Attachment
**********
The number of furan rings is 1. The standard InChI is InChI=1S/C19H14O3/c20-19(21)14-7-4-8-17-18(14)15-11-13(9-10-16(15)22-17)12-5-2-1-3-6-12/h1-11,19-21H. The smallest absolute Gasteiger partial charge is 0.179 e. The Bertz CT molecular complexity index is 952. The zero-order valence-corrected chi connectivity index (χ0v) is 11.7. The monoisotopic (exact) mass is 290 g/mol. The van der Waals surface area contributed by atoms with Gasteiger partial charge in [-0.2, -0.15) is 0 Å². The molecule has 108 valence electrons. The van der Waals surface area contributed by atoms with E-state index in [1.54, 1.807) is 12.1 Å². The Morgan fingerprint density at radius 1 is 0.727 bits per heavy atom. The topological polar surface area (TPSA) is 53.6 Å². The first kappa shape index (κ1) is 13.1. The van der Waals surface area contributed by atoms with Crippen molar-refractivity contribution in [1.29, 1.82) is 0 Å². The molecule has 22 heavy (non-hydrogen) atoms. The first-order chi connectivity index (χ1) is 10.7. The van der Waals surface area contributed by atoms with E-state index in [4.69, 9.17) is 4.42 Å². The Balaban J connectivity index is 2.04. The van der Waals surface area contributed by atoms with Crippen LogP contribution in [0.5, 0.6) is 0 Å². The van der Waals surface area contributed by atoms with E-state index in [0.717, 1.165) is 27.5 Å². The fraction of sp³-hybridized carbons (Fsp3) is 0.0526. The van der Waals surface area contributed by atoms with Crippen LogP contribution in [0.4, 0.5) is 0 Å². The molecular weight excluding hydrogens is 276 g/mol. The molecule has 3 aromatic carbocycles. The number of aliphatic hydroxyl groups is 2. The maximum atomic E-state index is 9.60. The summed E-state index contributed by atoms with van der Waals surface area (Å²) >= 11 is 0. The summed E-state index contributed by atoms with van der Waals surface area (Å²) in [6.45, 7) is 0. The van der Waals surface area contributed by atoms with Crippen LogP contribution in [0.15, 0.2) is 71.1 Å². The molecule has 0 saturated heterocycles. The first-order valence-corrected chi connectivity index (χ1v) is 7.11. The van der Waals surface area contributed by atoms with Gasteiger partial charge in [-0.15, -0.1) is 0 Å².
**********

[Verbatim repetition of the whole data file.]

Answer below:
The number of furan rings is 1. The standard InChI is InChI=1S/C19H14O3/c20-19(21)14-7-4-8-17-18(14)15-11-13(9-10-16(15)22-17)12-5-2-1-3-6-12/h1-11,19-21H. The smallest absolute Gasteiger partial charge is 0.179 e. The Bertz CT molecular complexity index is 952. The zero-order valence-corrected chi connectivity index (χ0v) is 11.7. The monoisotopic (exact) mass is 290 g/mol. The van der Waals surface area contributed by atoms with Gasteiger partial charge in [-0.2, -0.15) is 0 Å². The molecule has 108 valence electrons. The van der Waals surface area contributed by atoms with E-state index in [1.54, 1.807) is 12.1 Å². The Morgan fingerprint density at radius 1 is 0.727 bits per heavy atom. The topological polar surface area (TPSA) is 53.6 Å². The first kappa shape index (κ1) is 13.1. The van der Waals surface area contributed by atoms with Crippen molar-refractivity contribution in [1.29, 1.82) is 0 Å². The molecule has 22 heavy (non-hydrogen) atoms. The first-order chi connectivity index (χ1) is 10.7. The van der Waals surface area contributed by atoms with E-state index in [4.69, 9.17) is 4.42 Å². The Balaban J connectivity index is 2.04. The van der Waals surface area contributed by atoms with Crippen LogP contribution in [0.5, 0.6) is 0 Å². The van der Waals surface area contributed by atoms with E-state index in [0.717, 1.165) is 27.5 Å². The fraction of sp³-hybridized carbons (Fsp3) is 0.0526. The van der Waals surface area contributed by atoms with Crippen LogP contribution in [0.4, 0.5) is 0 Å². The molecular weight excluding hydrogens is 276 g/mol. The molecule has 3 aromatic carbocycles. The number of aliphatic hydroxyl groups is 2. The maximum atomic E-state index is 9.60. The summed E-state index contributed by atoms with van der Waals surface area (Å²) >= 11 is 0. The summed E-state index contributed by atoms with van der Waals surface area (Å²) in [6.45, 7) is 0. The van der Waals surface area contributed by atoms with Crippen LogP contribution in [0.15, 0.2) is 71.1 Å². The molecule has 0 saturated heterocycles. The first-order valence-corrected chi connectivity index (χ1v) is 7.11. The van der Waals surface area contributed by atoms with Gasteiger partial charge in [-0.15, -0.1) is 0 Å².